On a mission
Chico couple work to save girls’ school in Pakistan
Adam and Miriam Walter have lived in Chico since 2010. They both are in the nursing field—he works at Enloe Rehabilitation Center and she teaches at Chico State. There is something else they have in common—the country of Pakistan—that has put them on a mission to save a girls’ school in an Afghan refugee camp there.
Adam is from New Zealand. His grandmother Beatrice was from English aristocracy. She divorced her English husband and married a religious Muslim cleric named Ozair Gul in Pakistan. She adopted his children and, in his words, they became “pillars of the community.” In the 1940s, she opened a school there.
Miriam was born to missionary parents in Pakistan and lived there until the age of 10 before her parents returned to the United States, where she was raised in southern Ohio.
“We both had this common connection to Pakistan and thought, ‘Oh that’s kind of cool,’” Adam said during a recent interview in their northwest Chico home. They moved to Chico because of Miriam’s quest for a job at Chico State.
With that Pakistan connection they now want to help preserve and improve a primary school for girls established in an Afghan refugee camp in Pakistan in 2002 by a couple of American Quakers. The Walters had heard about the school from Quakers who live in Chico and attend the Quaker Center on Hemlock Street.
“We’re not Quakers,” Miriam explained with a laugh. “We just hang with them.”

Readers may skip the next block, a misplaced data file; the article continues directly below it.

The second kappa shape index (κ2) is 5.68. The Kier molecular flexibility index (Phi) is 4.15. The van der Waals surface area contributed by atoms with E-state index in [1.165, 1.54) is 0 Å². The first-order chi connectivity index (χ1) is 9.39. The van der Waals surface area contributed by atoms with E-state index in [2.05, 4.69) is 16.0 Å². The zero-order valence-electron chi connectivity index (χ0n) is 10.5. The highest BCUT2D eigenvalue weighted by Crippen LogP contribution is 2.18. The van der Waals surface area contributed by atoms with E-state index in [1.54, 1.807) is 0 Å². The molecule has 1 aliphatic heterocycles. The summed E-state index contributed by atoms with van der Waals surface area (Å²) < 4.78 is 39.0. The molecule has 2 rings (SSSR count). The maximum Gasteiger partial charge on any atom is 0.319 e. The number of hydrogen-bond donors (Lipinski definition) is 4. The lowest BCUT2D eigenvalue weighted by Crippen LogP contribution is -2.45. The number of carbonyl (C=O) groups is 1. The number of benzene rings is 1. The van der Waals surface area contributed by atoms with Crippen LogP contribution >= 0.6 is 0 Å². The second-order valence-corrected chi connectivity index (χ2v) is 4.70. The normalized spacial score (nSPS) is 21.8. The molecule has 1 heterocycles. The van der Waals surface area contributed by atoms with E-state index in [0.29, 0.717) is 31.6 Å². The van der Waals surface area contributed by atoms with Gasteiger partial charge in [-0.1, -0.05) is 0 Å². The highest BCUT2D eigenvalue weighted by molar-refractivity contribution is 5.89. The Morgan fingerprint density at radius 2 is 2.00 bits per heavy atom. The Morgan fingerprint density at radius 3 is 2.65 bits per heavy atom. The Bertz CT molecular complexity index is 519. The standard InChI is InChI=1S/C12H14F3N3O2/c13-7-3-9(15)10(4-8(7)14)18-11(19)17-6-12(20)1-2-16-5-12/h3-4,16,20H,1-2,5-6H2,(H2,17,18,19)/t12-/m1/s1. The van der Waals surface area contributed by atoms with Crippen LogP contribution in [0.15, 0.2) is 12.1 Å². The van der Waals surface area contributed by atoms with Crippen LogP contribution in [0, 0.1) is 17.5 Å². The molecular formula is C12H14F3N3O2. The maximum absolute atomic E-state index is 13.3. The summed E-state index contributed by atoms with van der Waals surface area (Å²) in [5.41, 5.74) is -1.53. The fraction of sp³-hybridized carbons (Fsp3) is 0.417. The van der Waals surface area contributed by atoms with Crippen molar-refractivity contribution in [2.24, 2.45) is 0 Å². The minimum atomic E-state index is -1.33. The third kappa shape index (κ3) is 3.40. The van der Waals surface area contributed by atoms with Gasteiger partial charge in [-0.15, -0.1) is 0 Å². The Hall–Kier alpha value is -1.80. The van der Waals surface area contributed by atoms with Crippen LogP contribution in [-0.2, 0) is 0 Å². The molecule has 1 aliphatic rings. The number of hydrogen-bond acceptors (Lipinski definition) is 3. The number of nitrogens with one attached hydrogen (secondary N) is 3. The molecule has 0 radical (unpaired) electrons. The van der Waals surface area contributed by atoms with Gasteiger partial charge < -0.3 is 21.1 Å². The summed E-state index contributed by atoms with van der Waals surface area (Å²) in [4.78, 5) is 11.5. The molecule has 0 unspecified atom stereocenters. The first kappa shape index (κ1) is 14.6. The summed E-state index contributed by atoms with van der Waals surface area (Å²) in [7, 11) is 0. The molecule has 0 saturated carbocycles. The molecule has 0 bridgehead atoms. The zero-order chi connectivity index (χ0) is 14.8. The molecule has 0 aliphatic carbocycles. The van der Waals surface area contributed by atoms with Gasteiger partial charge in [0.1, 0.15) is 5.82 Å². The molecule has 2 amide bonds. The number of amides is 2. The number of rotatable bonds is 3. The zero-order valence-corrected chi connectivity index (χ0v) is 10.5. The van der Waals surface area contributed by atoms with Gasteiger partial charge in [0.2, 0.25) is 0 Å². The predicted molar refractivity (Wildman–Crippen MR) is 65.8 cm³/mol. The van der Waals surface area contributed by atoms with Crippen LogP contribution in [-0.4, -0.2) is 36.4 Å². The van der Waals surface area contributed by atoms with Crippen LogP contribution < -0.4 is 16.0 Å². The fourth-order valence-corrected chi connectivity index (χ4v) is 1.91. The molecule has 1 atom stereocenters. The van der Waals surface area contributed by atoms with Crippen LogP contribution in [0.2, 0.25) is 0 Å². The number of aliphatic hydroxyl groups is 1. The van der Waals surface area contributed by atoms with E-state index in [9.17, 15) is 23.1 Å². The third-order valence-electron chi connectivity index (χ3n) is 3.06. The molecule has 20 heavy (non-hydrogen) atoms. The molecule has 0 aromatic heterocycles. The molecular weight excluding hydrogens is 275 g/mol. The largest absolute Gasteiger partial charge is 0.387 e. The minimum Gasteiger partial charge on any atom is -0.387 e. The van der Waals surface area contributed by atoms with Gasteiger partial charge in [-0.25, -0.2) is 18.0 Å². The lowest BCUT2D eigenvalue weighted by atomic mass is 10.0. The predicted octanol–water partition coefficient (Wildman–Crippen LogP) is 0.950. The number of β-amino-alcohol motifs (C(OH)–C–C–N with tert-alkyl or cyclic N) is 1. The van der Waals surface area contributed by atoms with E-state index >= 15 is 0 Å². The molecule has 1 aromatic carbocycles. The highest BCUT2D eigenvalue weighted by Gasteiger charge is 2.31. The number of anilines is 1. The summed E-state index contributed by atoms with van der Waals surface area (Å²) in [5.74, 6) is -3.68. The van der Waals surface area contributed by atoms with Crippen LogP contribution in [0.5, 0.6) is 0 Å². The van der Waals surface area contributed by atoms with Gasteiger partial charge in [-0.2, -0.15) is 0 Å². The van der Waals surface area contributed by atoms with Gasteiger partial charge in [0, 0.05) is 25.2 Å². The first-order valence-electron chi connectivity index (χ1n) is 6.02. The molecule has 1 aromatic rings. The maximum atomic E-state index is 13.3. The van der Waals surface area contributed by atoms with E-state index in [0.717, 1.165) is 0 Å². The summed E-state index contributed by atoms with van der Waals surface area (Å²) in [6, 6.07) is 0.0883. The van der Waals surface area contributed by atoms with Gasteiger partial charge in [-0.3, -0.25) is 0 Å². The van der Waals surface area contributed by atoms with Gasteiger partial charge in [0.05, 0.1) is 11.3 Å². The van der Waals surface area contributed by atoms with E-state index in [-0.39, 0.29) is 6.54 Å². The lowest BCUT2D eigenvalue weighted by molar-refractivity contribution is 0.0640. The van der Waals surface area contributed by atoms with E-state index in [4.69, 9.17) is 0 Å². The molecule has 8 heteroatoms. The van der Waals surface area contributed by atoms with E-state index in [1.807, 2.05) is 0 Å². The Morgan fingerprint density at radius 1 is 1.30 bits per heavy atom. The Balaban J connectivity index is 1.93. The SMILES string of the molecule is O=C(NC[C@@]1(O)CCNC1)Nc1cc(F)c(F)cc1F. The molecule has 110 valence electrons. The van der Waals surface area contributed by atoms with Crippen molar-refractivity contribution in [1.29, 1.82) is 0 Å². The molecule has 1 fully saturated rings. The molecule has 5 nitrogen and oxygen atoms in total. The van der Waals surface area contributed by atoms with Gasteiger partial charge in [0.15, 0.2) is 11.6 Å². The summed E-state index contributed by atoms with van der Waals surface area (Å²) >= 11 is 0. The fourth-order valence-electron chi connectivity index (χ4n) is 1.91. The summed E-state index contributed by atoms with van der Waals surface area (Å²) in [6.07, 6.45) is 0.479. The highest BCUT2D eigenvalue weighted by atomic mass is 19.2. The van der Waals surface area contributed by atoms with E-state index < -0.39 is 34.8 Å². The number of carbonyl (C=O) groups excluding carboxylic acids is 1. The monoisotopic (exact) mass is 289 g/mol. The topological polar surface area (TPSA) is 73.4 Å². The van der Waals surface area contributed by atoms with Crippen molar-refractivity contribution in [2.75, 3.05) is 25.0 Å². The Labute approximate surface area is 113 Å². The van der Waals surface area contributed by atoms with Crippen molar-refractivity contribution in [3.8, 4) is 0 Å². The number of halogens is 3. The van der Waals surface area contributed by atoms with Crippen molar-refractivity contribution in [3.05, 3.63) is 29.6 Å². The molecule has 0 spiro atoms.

The Walters have been in contact with a woman named Betsy Emerick, an American who represents the school, which has since expanded to two campuses. The school, while connected with Quakers, teaches the native languages and religions.
They contacted Emerick because they were planning a trip to India with a group of 20 Chico State nursing students.
“We had the opportunity to go, tour and work at clinics and do nursing,” Miriam said of the private trip that they had arranged and helped finance. “So we thought that was a great opportunity to go to Pakistan as well.”
As such they tagged 10 days onto the end of their India trip in order to visit Pakistan and the girls’ refugee school. They came back to Chico July 11.
The school the Walters visited is located in the remote Hindu Kush—the mountains between Pakistan and Afghanistan, near where Osama bin Ladin was killed in 2011. And that sort of information can create a certain impression.
“The typical American view of Islam and Muslims in that part of the world is that they are kind of crazy, violent jihads and so forth who oppress women and impose outrageous Sharia law,” Adam said.
He said the village where the schools exist are just the opposite of that scenario.
“The women are respected,” he said. “They still keep their heads covered and don’t go out much, but they are very protected.”
Adam first visited his grandmother in Pakistan in 1958 and has been back five times since, working with Doctors Without Borders and traveling privately.
“I had always wanted to try to contribute something back into this wonderful remote village that my grandmother had kind of adopted back in the ’40s,” he said. “She had started a little school there and she had run clinics for the village people.”
That school connection is also what sparked their interest in the refugee schools for Afghan girls. The schools are in need of repair, do not have desks or chairs and are lacking water. The Walters plan to return soon to lend a hand.
“Part of my personal agenda is bridging these sad divides between cultural and religious prejudices and extremists by thinking and acting globally,” Adam said. “I just want to go there and help the girls’ school. My family lived there.”